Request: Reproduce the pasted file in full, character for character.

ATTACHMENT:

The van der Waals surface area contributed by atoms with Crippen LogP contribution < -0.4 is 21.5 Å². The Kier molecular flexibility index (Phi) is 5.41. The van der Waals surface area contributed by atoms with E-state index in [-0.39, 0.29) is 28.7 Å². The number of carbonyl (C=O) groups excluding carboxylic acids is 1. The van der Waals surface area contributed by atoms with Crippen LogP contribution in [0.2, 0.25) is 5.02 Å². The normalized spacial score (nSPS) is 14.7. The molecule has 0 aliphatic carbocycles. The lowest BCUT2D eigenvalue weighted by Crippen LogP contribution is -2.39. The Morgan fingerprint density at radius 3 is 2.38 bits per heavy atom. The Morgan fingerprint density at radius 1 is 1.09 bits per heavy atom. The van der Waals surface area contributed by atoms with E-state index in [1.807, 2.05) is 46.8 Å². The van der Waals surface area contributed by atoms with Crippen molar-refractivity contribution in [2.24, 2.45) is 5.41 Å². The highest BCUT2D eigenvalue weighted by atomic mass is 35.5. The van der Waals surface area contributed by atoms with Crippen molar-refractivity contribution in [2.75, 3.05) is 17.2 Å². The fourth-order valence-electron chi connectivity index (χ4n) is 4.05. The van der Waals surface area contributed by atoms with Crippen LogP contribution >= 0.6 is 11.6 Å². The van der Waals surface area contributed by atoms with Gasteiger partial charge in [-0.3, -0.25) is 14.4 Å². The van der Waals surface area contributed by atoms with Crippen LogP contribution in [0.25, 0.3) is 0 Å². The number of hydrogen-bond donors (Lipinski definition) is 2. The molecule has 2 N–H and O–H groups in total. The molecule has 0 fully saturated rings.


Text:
The van der Waals surface area contributed by atoms with Crippen LogP contribution < -0.4 is 21.5 Å². The Kier molecular flexibility index (Phi) is 5.41. The van der Waals surface area contributed by atoms with E-state index in [-0.39, 0.29) is 28.7 Å². The number of carbonyl (C=O) groups excluding carboxylic acids is 1. The van der Waals surface area contributed by atoms with Crippen LogP contribution in [0.2, 0.25) is 5.02 Å². The normalized spacial score (nSPS) is 14.7. The molecule has 0 aliphatic carbocycles. The lowest BCUT2D eigenvalue weighted by Crippen LogP contribution is -2.39. The Morgan fingerprint density at radius 3 is 2.38 bits per heavy atom. The Morgan fingerprint density at radius 1 is 1.09 bits per heavy atom. The van der Waals surface area contributed by atoms with E-state index in [1.807, 2.05) is 46.8 Å². The van der Waals surface area contributed by atoms with Crippen molar-refractivity contribution in [2.24, 2.45) is 5.41 Å². The highest BCUT2D eigenvalue weighted by atomic mass is 35.5. The van der Waals surface area contributed by atoms with Crippen molar-refractivity contribution in [2.75, 3.05) is 17.2 Å². The fourth-order valence-electron chi connectivity index (χ4n) is 4.05. The van der Waals surface area contributed by atoms with Crippen LogP contribution >= 0.6 is 11.6 Å². The van der Waals surface area contributed by atoms with Gasteiger partial charge in [-0.3, -0.25) is 14.4 Å². The van der Waals surface area contributed by atoms with Crippen LogP contribution in [0.25, 0.3) is 0 Å². The number of hydrogen-bond donors (Lipinski definition) is 2. The molecule has 2 N–H and O–H groups in total. The molecule has 0 fully saturated rings.